Iron Man 3 (2013), directed by Shane Black
Ladies and gentleman, welcome to the Summer Movie Season.
This is it, Iron Man 3 has officially kicked it off. From now until the end of August we will see nothing but explosions, CGI, crude comedy, Hollywood stars and huge opening weekends, all in 3D.
Some people live for summer movies. Quite frankly I prefer the treasure hunt of spring or the limited release tsunami of winter, but there’s still the child inside of me that does get pretty stoked about the prospect of seeing that perfect Hollywood blockbuster; that film which brings together the star power with the dazzling action sequences, the hot romance, the one-liners and just plain all-out thrills me.
And I have to say, as the first potential candidate, Iron Man 3 nearly gets there. Nearly
By my count there have now been seven Avengers-related movies, with the eighth, a Thor sequel, coming up later this year. And then there will be a Captain America sequel. And an Avengers sequel.
The truth of the matter is, though, that some of them are pretty darn good and in terms of the Summer Movie Season, these films have been a highlight for the past five or so years.
Iron Man 3 is no Iron Man, but it’s heads above Iron Man 2. That basically sums it up.
But we’re here for criticism so I’ll try to figure out why.
First of all, there’s Robert Downey, Jr. playing Tony Stark as a man damaged by the events of the Avengers movie, which adds a nice layer to the plot and brings some much-needed complexity to the character. He has panic attacks and hasn’t been the same man since he, what was it?, almost got sucked into a wormhole trying to jettison some sort of missile out of the earth’s atmosphere? Is that right?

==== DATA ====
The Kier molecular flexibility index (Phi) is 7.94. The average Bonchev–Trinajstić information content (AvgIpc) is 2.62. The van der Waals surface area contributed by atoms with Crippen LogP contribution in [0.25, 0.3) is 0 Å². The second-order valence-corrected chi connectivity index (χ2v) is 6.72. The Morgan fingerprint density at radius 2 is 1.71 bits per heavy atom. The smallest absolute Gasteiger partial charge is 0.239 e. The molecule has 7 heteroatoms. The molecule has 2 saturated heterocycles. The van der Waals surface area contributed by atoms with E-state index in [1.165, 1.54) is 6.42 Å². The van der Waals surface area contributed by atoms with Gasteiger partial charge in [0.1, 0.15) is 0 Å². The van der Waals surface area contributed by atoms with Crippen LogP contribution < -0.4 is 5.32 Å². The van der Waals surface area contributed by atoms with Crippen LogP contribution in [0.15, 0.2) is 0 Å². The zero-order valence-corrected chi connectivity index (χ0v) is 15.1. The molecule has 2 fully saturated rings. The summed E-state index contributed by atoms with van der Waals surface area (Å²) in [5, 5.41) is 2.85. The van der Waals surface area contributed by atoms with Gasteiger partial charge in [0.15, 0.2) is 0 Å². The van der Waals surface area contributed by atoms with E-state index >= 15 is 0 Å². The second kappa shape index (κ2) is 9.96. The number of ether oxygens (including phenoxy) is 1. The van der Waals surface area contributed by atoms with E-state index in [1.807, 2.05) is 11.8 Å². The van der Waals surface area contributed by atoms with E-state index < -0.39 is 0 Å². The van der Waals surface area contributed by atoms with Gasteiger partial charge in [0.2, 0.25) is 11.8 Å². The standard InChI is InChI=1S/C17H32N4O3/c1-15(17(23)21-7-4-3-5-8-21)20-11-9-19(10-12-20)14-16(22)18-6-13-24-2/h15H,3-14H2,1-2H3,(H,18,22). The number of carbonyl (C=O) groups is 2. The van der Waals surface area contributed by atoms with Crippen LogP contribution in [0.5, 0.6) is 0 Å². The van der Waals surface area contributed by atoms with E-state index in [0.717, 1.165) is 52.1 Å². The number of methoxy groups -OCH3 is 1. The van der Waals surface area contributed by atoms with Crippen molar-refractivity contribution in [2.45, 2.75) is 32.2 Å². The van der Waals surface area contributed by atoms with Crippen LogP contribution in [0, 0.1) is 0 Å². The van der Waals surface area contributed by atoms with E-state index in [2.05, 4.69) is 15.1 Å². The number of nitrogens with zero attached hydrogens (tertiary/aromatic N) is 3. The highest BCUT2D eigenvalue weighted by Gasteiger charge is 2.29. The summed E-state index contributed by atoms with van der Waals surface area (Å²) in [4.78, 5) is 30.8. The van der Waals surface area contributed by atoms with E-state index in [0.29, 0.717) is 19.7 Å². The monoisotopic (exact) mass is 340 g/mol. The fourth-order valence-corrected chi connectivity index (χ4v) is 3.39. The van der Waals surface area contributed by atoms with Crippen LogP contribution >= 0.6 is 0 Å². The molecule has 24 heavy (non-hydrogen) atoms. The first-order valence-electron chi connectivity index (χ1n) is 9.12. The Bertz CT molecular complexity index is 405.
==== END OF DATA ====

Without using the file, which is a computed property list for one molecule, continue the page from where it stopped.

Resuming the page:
Anyway, sure, it’s a pretty shallow portrayal of psychological health issues (his panic attacks are primarily humourous), but at least the film takes the character in a different direction and it honestly benefits from that.
Then you have Guy Pearce and Ben Kingsley stepping in for the villain roles, and they’re both rather excellent. I firmly believe campy is the way to go if you’re playing a Marvel villain and these two thespians clearly agree.
Kingsley especially is fabulous as The Mandarin, an Osama Bin Laden-like baddy who manages to turn what looks like a stereotype-riddled plot device into something much more interesting and fun.
The main thing I enjoyed about the film was its parred-down approach. There isn’t an action sequence for at least the first half hour, Downey spends far more time out of his suit than in it, and the film puts most of its efforts into building compelling characters the audience will be interested in. It’s quite a novel approach.
It’s like the Bond films that get back to basics by getting rid of the gadgets and focusing on story and character. They’re usually the best ones.
If the film has flaws, and I believe it does, it’s that it fails to duplicate its somewhat unique take on the Iron Man story and transplant it to the action. Some of the sequences are thrilling, but the less Downey dons his iron duds, the better the film works, which is a problem for a film titled Iron Man.
Its finale is a high-octane, no-holds-barred cluster, ahem, that stands out as a disappointment compared the restraint the rest of the film showed. Sure, it has to build to something big, I understand, but the film kind of goes from, let’s say 60 to a 160 km/h, and it spoils it all a bit. I would have been happy at 120.
But it’s a summer blockbuster and it’s meant to be extreme. People don’t go to Iron Man movies for interesting character studies, they go to watch stuff get blowed up.
I believe this is a standout in the series which could have been even better with a little bit of restraint towards the end. I also believe this is a worthy kickoff to the Summer Movie Season, which will hopefully maintain this level of quality.
We’ll see about that though.
Iron Man 3 is in cinemas now.